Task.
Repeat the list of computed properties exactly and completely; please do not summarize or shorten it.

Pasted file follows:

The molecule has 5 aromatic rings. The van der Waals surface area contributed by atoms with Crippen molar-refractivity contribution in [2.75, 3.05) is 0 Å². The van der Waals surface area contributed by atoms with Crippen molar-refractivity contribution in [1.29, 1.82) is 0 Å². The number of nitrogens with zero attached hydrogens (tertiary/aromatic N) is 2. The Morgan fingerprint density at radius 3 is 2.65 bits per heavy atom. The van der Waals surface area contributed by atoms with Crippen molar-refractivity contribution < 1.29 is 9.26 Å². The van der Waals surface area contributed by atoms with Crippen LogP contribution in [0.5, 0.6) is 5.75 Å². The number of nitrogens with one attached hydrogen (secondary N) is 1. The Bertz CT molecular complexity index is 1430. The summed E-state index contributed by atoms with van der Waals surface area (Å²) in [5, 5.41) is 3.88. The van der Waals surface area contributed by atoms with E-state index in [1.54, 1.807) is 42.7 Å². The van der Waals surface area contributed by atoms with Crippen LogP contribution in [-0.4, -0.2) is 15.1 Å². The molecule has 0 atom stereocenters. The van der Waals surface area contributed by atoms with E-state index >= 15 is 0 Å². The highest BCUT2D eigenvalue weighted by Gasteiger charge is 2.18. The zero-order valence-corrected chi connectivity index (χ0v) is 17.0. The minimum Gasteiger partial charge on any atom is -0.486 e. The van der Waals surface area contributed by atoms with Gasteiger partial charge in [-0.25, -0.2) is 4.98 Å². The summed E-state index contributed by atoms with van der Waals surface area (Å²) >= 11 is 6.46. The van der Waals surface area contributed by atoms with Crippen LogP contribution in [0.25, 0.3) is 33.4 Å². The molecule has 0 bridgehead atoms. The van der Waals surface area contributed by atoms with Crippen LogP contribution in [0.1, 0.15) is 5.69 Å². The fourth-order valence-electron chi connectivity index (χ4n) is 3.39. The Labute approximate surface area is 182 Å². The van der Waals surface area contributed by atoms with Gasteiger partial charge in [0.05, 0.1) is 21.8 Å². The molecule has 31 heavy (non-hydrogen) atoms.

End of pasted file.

The molecule has 5 aromatic rings. The van der Waals surface area contributed by atoms with Crippen molar-refractivity contribution in [2.75, 3.05) is 0 Å². The van der Waals surface area contributed by atoms with Crippen molar-refractivity contribution in [1.29, 1.82) is 0 Å². The number of nitrogens with zero attached hydrogens (tertiary/aromatic N) is 2. The Morgan fingerprint density at radius 3 is 2.65 bits per heavy atom. The van der Waals surface area contributed by atoms with Crippen molar-refractivity contribution < 1.29 is 9.26 Å². The van der Waals surface area contributed by atoms with Crippen LogP contribution in [0.5, 0.6) is 5.75 Å². The number of nitrogens with one attached hydrogen (secondary N) is 1. The Bertz CT molecular complexity index is 1430. The summed E-state index contributed by atoms with van der Waals surface area (Å²) in [5, 5.41) is 3.88. The van der Waals surface area contributed by atoms with E-state index in [1.54, 1.807) is 42.7 Å². The van der Waals surface area contributed by atoms with Crippen LogP contribution in [-0.4, -0.2) is 15.1 Å². The molecule has 0 atom stereocenters. The van der Waals surface area contributed by atoms with E-state index >= 15 is 0 Å². The highest BCUT2D eigenvalue weighted by Gasteiger charge is 2.18. The zero-order valence-corrected chi connectivity index (χ0v) is 17.0. The minimum Gasteiger partial charge on any atom is -0.486 e. The van der Waals surface area contributed by atoms with Gasteiger partial charge in [-0.25, -0.2) is 4.98 Å². The summed E-state index contributed by atoms with van der Waals surface area (Å²) >= 11 is 6.46. The van der Waals surface area contributed by atoms with Crippen LogP contribution in [0.25, 0.3) is 33.4 Å². The molecule has 0 bridgehead atoms. The van der Waals surface area contributed by atoms with Crippen LogP contribution in [0.1, 0.15) is 5.69 Å². The fourth-order valence-electron chi connectivity index (χ4n) is 3.39. The Labute approximate surface area is 182 Å². The van der Waals surface area contributed by atoms with Gasteiger partial charge in [0.05, 0.1) is 21.8 Å². The molecule has 31 heavy (non-hydrogen) atoms.